I got to Fayetteville early in the afternoon, and after a quick bite of lunch in the car, drove straight to the campus of Methodist University. If you’ve been reading my posts about my trip through North Carolina, you might recall that I’d made a point of visiting a number of NCAA baseball facilities whenever possible, and I’d added Methodist’s Armstrong-Shelley Field to my must-see list. The Methodist Monarchs are notable for making the Div. III College World Series on six occasions, and finishing as the tournament’s runner-up in 1995. Upon pulling onto the campus, I was immediately struck by its beauty and tranquil nature; in a visit that maybe lasted 15 minutes, I saw only two people. After a couple of minutes of driving, I’d made my way to an empty parking lot outside of the baseball facility. I wasn’t able to get inside of the facility, unfortunately, but after snapping this shot of the main gate …
… I climbed up on top of the third base seats and shot this panorama:
Armstrong-Shelley Field is the 15th different NCAA baseball facility that I’ve visited — none to actually see a game, unfortunately — and the sixth different NCAA stop on my June/July road trip. Yes, I even track the ballparks that I visit when it’s only to take a few photos, not to see a game.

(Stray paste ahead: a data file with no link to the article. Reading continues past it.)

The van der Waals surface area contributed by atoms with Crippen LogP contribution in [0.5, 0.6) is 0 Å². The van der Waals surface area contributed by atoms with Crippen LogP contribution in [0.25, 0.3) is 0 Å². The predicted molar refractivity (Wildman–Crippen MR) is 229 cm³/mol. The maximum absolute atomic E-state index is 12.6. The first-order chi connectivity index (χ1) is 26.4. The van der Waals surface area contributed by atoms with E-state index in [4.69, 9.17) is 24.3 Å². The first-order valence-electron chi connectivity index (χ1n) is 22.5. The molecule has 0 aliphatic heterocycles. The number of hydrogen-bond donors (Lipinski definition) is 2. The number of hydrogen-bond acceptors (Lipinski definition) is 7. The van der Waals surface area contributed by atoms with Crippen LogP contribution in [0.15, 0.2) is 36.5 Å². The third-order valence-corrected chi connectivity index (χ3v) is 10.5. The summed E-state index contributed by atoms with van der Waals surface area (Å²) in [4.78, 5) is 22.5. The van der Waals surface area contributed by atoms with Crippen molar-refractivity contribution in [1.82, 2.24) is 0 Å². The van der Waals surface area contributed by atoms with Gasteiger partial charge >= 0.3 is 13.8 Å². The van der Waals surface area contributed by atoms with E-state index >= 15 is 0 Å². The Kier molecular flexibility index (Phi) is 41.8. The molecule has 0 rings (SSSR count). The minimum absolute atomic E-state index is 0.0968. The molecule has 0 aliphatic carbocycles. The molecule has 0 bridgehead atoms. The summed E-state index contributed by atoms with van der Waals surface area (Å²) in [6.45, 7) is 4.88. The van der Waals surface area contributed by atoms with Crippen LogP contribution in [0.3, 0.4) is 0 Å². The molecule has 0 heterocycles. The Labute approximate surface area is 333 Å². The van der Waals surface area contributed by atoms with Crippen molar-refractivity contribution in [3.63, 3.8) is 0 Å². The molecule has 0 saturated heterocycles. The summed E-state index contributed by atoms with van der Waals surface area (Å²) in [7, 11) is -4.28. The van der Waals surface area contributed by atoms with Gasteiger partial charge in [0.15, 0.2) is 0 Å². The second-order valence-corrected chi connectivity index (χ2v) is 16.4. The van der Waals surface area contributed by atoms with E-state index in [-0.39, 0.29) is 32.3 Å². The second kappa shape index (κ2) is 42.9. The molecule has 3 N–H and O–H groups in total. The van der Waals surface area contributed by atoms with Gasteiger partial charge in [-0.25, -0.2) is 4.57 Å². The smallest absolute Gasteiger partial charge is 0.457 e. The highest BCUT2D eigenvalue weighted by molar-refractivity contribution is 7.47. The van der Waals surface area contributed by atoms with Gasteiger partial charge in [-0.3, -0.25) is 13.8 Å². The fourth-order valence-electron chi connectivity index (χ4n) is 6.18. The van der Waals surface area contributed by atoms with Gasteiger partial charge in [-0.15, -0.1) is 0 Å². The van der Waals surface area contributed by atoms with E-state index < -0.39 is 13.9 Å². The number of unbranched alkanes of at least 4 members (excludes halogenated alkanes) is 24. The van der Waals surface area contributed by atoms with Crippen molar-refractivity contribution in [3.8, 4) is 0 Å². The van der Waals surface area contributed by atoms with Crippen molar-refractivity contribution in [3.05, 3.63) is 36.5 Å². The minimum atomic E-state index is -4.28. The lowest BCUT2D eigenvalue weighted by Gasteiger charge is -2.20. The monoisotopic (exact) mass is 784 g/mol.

After a short walk around the field, it was time to head to my hotel to enjoy some air conditioning for a bit. Why? Well, North Carolina was in the middle of a heatwave that saw the temperatures on this day hit 99 degrees.
During my visit to Fayetteville, I was staying at the Fairfield Inn & Suites Fayetteville North. It was just a couple of minutes from the campus of MU and, most importantly, only 12 minutes from Segra Stadium. It’s the number one hotel in Fayetteville on TripAdvisor, and with good reason — although it opened in 2014, you’d have had a hard time convincing me that the hotel wasn’t a month or two old. Large rooms with comfortable beds, an impressive fitness center, an indoor saltwater pool and a really good free breakfast were all big pluses in my book — and would likely be for any other baseball road tripper, too.
If you’ve followed my blog for a while, you know that my favorite hotels are those that are within sight of the ballpark. My second favorite type of hotels are those that host the visiting team, and I quickly realized that was the case when I got to my room, looked out the window and saw the coach bus of the visiting Salem Red Sox in the parking lot:
Its presence made me irrationally giddy, and I’d be lying if I said I didn’t peek out my window every 10 or so minutes to look at the bus until it departed.
Once it left, I soon followed suit, and got to enjoy the sights of Fayetteville on the short drive to the ballpark.
I parked a short distance from the ballpark and, upon leaving my car, this was the first view that I had:
Segra Stadium is situated just behind the trees on the right. If you look carefully, you’ll see the stadium lighting rising above the treeline.
A couple of minutes later, I had my first view of this Carolina League ballpark: